With DNC over, Charlotte must live up to progressive hype
Updated: September 13, 2012 at 4:50 pm
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Charlotte’s moment to shine in the national and international spotlight went off with nary a hitch earlier this month, as thousands of out-of-town visitors poured in to attend the 2012 Democratic National Convention. Whether as official delegates or other guests, journalists, police or other support staff, all our DNC visitors heard much of the same story over and over: Charlotte is a diverse, progressive and dynamic “New South” city.
Most visitors, according to local media and my own interactions with guests, would have agreed with city leaders’ and boosters’ claims. Charlotte is a phenomenal town with progressive ideals and an accepting culture. Great food, great nightlife, a walkable Uptown and friendly residents willing to answer guests’ every beck and call. It’s true we have a great city, but what our leaders failed to tell the public is that so much of the city’s accepted storyline was nothing more than smoothly-crafted PR messaging.
Socially and economically, Charlotte is diverse and it is accepting. LGBT locals experience little discrimination in restaurants, bars or other public spaces. Politically, the LGBT community has made more progress here in the past three years under Anthony Foxx than in all the preceding 22 years we were led by Republican mayors.
But, truth is always more complex than any press release can ever fully explain. Though all of the positive traits attributed to our city are true , the LGBT community remains left with hardly any tangible political success to speak of. Our mayor and other city leaders have spoken at our events and written us welcome letters. We have new personnel policies protecting LGB (though not transgender) city workers. Partners of LGBT city employees will soon be able to access domestic partner benefits.
Yet, these small steps toward progress cannot be the full extent of what is possible here. In order to live up to its own self-made hype, Charlotte must do several things to ensure continued legal and social acceptance for LGBT people. These steps are simple and taken by cities comparable to ours the nation over, some of which were taken by the three DNC host city finalists we beat out, but who left us dead last when it came to official LGBT protections.
So, as we move forward, let’s cast the boosterism aside and take real action to make equality real. Among the necessary improvements:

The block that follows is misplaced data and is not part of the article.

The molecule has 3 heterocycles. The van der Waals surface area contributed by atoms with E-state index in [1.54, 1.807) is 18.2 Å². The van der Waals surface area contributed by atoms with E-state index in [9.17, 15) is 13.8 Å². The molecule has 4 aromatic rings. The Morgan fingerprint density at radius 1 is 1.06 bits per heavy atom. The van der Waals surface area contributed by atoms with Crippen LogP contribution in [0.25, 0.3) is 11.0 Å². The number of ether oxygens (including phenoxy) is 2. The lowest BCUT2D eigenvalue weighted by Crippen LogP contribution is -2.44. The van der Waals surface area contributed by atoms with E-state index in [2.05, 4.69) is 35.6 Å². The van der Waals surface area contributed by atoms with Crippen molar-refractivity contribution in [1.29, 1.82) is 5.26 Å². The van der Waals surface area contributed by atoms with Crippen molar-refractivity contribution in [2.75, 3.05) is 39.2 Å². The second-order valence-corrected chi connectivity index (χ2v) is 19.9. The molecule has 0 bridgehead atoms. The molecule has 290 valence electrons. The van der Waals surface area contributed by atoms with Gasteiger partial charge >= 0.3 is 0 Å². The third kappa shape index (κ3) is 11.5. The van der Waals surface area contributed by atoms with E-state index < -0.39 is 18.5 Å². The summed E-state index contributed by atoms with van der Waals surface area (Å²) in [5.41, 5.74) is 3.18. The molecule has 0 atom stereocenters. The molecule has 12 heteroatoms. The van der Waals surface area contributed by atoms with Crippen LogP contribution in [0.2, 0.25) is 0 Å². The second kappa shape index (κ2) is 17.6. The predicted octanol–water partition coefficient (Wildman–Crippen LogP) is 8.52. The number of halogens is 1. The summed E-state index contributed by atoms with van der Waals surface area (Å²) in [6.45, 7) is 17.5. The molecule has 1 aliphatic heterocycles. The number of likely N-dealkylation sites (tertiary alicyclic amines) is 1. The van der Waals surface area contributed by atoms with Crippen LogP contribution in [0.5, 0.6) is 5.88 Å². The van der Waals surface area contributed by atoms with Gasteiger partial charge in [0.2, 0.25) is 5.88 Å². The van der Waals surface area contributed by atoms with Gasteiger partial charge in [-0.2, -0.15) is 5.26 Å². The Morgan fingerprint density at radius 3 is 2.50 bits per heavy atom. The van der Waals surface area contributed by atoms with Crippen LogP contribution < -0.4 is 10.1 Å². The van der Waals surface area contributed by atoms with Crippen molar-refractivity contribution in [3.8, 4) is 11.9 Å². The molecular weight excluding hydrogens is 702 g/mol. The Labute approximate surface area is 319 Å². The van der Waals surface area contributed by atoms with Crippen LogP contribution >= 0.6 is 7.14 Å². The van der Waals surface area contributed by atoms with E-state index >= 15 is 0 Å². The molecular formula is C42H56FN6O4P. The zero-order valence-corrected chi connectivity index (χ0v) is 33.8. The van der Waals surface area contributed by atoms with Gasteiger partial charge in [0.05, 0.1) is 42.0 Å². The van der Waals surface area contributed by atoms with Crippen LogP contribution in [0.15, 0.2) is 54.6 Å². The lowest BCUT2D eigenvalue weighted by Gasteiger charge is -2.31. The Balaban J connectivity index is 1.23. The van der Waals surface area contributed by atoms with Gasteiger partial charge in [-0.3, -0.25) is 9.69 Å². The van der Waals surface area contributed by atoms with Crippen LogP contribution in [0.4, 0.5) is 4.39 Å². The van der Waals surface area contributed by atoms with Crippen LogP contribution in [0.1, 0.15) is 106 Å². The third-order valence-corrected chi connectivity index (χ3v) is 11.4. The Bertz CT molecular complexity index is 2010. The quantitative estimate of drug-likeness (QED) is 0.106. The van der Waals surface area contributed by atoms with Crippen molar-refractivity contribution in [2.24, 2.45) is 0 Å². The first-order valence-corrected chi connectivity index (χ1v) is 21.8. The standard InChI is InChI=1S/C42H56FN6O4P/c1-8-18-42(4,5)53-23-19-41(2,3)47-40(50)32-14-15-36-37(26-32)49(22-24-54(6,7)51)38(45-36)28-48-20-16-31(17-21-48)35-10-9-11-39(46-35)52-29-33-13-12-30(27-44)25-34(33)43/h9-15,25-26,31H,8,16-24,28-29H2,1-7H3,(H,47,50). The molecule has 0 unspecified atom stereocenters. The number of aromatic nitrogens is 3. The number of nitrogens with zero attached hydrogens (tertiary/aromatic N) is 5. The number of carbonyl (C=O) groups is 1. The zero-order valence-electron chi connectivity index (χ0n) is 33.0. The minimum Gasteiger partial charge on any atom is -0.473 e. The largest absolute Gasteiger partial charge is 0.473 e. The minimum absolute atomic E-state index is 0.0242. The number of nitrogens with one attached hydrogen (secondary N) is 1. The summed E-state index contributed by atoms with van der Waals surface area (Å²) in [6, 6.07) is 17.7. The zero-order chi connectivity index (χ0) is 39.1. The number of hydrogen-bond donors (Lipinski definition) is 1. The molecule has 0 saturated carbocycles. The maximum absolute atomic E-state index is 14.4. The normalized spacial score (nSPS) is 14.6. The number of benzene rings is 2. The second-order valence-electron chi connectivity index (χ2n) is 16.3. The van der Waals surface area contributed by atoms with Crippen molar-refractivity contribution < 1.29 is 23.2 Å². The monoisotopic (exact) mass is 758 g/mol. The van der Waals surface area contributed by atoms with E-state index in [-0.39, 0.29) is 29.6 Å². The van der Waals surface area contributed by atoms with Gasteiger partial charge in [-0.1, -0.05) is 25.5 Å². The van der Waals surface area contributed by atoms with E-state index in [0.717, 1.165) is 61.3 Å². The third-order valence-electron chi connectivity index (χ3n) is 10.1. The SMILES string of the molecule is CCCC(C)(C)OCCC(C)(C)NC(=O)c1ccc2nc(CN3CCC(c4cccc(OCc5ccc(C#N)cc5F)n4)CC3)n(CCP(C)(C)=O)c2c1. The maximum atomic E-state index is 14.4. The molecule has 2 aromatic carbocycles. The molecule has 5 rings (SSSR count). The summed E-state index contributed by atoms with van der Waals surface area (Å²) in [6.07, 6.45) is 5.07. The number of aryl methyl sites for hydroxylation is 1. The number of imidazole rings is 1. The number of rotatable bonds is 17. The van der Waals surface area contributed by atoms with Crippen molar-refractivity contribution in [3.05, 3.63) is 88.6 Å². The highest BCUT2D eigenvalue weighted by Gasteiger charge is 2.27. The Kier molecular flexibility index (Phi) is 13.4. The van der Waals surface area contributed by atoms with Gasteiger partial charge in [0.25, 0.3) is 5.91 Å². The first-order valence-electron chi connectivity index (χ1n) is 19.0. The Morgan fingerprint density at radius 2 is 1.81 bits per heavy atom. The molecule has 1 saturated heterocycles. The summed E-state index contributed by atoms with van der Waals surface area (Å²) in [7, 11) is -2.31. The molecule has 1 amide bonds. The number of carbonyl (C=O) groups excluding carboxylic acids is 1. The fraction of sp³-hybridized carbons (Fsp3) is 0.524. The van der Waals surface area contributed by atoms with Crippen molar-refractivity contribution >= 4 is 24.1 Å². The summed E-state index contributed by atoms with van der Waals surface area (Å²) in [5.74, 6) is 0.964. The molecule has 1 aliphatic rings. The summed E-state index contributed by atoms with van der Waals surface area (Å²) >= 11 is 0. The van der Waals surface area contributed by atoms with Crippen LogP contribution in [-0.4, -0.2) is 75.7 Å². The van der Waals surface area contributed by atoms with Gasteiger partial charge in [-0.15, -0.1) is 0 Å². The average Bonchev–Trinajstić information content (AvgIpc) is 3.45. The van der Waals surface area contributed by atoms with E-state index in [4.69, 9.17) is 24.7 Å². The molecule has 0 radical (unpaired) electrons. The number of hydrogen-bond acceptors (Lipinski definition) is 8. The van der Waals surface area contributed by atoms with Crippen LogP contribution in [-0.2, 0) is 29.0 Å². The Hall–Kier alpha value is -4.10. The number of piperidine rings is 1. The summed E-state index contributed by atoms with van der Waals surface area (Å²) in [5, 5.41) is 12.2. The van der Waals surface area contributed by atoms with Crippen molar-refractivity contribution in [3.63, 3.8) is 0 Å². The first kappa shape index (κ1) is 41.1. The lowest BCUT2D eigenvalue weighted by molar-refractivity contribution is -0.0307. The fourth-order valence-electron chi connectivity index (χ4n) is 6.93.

- Charlotte City Council must bring to a public meeting and vote upon a fully-inclusive city ordinance codifying its personnel policy on non-discrimination and include both sexual orientation and gender identity.
- Charlotte City Council must bring to a public meeting and vote upon amendments to the Commercial Non-Discrimination Ordinance prohibiting businesses contracting with the city from discriminating on the basis of sexual orientation and gender identity.
- The city must work with officials at the Charlotte-Mecklenburg Police Department to finally institute a special liaison to, with and for the LGBT community, as has been done in several cities across the U.S. and in the South, including Atlanta.
- The Mecklenburg Board of County Commissioners must bring to a public meeting and vote upon amendments to its non-discrimination policy in order to protect transgender workers.
- The mayor, city council and county commission must work together to establish a joint city-county task force or advisory board for LGBT citizens, business owners and youth, thereby ensuring continued inclusion and holding city and county government accountable to their self-instituted commitments to inclusion and diversity.
- As the LGBT community has grown here and shown itself to be a vital component of the city’s economic and cultural engine, Charlotte City Council and the Mecklenburg Board of County Commissioners should find ways to support local LGBT non-profits through grants, sponsorships or other projects or programs. If cities like Columbia, S.C., can financially support their local LGBT community center by sponsoring their annual Pride festivities, I see no reason why the region’s largest city cannot also do the same and more.
There are many other projects, programs and improvements local government and local organizations can take to more fully include LGBT people into the life of the city. Getting the above accomplished completely and soon will put us on track to truly becoming the progressive New South city our leaders have spent years telling the nation we are — messaging that only became louder and louder as the DNC neared and finally came to town.
If Charlotte truly desires to be what it claims it already is, then local leaders must be willing to take risks and do what it is right. Gone are the days when local LGBT people fawn over a mayor’s short appearance at a luncheon or gush over a boiler plate welcome letter in which the words “gay” or “lesbian” are simply dropped in by an intern, clerk or secretary.
Now is the time for real action by our local leaders — action that requires real courage, true leadership and an honest desire to fully represent all of Charlotte’s constituents. That kind of action requires voting and a public commitment, rather than backroom policy deals, to create real change.
President Barack Obama and the Democratic Party have shown true and courageous leadership in their outspoken support of marriage equality and other LGBT equality measures. It is an example Charlotte should follow now and without delay. : :
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About the author: Matt Comer was the editor of QNotes, first hired to serve in the role in October 2007, with his tenure ending August 23, 2015.
Matt Comer was the editor of QNotes, first hired to serve in the role in October 2007, with his tenure ending August 23, 2015.